Citizens currently visiting the City of Salem website are greeted with an artist’s rendering of an attractive new police facility and the text, “May 2017 Police Facility Bond Frequently Asked Questions.” There is an invitation to click on a button to learn more.
Some locals object to the advocacy they perceive on the site, as well as to the $50,000 the City is spending to educate voters about the bond.
“The City should be ashamed of how they have acted in such a brazenly political manner during this election campaign,” says Salem political activist, Alex Kohan.
The first image to pop up on the City site link is a 3-minute video posted by Salem Police Department, which had gathered more than 26,000 views when Salem Weekly went to print. The video features a uniformed Salem Police Chief Gerald Moore discussing the quarters Salem Police have worked in for decades. Moore uses phrases such as “bursting at the seams” and “substandard and overcrowded.”
At one point Moore says that under current cramped conditions, “we are limited in our ability to provide security for our citizens.”
The video encourages viewers to click another link to determine how much, or little, their property taxes would go up if the bond passes and Chief Moore provides his personal phone number for people to call if they have questions.
He ends, “We’ve heard the concerns from voters about the last levy that went out last November and was narrowly defeated. We’ve reduced the cost… “ a statement using the word “we” that critics say firmly places the city as an author/advocate for the bond. The final title reads, “If the bond does not pass, the police department will continue to operate under current conditions until and alternative pan and funding source is approved.”
Some FAQs are, “Why is the proposed police facility the option preferred by the Salem City Council,” “If passed, how much would this cost me?” “What experience does Salem have managing large projects?” and “What are the next steps?” which presupposes bond passage.
The City of Salem use of taxpayer money to pay for the website and video, as well as the appearance of partiality, concerns some community members. Kohan asks, “How is [it] legal or ethical for the City of Salem to use taxpayer money to advocate for a political measure?”
Both the website and video were approved by the Oregon Secretary of State, which governs elections statements in light of Oregon law, ORS 260.432. The law concerns personal expression by public employees, which in this case includes the City of Salem, employees, and staff.
260.432 says, in part, “No public employee shall… promote or oppose… the adoption of a measure… while on the job during working hours.”
Aleea Sharp of the Secretary of State Elections Division confirms that both the website and the video were given ‘safe harbor’ as legally appropriate.
The Secretary of State publishes a guide to its Impartiality Requirements. Requirements include that a document or statement must not urge a yes or no vote for a measure and that there be a balance of factual information.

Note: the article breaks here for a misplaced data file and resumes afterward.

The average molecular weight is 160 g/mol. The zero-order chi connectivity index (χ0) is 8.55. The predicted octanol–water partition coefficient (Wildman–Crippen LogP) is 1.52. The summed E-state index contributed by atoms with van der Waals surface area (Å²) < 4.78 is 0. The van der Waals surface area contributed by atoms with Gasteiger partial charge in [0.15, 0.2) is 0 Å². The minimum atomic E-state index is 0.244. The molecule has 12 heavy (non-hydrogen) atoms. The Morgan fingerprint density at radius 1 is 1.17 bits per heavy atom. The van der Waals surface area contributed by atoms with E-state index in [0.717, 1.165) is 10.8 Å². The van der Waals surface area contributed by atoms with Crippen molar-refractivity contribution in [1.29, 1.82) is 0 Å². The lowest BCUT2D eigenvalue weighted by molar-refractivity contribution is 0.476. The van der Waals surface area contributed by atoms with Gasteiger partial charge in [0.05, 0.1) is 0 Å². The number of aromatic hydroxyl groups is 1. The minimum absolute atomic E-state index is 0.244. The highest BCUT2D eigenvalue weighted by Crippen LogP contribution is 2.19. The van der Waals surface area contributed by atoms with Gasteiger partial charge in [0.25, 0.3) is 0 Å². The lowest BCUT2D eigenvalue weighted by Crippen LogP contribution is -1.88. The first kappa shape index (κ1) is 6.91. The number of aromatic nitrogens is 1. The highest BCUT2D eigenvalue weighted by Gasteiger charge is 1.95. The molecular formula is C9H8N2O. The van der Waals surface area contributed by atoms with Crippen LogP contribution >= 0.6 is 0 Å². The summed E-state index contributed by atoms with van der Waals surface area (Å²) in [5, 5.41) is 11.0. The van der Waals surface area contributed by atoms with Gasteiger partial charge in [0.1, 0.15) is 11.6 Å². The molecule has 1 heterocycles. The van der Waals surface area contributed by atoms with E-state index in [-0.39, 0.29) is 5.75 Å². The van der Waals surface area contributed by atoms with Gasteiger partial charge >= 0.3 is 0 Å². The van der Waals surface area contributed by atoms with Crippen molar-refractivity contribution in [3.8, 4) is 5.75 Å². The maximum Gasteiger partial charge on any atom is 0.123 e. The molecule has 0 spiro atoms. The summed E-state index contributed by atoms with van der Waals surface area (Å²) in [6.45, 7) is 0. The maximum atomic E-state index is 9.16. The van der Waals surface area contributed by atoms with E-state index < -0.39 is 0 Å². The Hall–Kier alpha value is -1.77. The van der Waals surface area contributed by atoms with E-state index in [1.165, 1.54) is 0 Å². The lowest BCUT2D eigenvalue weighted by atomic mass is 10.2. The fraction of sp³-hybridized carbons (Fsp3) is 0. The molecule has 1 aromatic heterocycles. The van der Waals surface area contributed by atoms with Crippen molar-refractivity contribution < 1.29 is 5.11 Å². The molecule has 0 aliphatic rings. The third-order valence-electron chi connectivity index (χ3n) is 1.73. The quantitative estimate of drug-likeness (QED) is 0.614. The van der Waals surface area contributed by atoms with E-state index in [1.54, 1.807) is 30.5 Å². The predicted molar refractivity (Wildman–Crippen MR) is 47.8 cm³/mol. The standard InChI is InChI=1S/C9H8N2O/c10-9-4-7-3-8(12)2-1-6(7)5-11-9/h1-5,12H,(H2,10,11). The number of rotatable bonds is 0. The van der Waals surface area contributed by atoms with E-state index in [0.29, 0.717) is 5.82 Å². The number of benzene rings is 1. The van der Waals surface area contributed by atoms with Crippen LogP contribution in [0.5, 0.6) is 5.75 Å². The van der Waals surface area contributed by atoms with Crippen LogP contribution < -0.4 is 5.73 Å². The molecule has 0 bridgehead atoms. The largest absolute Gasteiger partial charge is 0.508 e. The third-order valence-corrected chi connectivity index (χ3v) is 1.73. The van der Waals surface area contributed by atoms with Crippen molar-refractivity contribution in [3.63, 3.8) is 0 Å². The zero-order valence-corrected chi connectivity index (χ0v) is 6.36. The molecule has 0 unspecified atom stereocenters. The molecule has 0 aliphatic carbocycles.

Neither the City FAQs or Chief Moore video include any arguments unfavorable to the passage of the bond.
In addition, the city has spent $50,000 for a television public information outreach. The television ads broadcast on commercial stations are similar to the one posted on the city website.
Kenny Larson, Communications and Community Engagement Manage for the City of Salem says, “Any and all information presented through the City regarding the proposed police facility was reviewed by the Oregon Secretary of State’s office for compliance… and was found to be impartial and factual.”
He adds, “Public entities may provide factual information to educate the public regarding issues affecting the community. We wanted to make sure that the public had the factual information they need to make an informed decision, regardless of how they choose to vote in the end.”
Rules governing the spending of public funds by government officials are found in ORS 294.100, according to Secretary of State Deputy Director Brenda Bayes.
Bayes says this statute is monitored by the Oregon Government Ethics Division – although Ethics Commission Executive Director Ron Bersin says his department does not review elections expenses or statements, and that these are the purview of the Secretary of State.
“The City of Salem says that they are just providing ‘information,’” Kohan says. “I challenge anyone to look at the website they created advocating for the new police facility or the videos they have made and say that they are purely informational and not taking a position on a political measure.”
The state statute concerning the government spending of public funds on elections is ORS 294.100, with the graceful title, “Public official expending money in excess of the amount or for a different purpose than provided by law unlawful.”
The statute cites a 1972 Oregon case which decided that public money spent to advocate for voter approval of a bond issue was not authorized by law.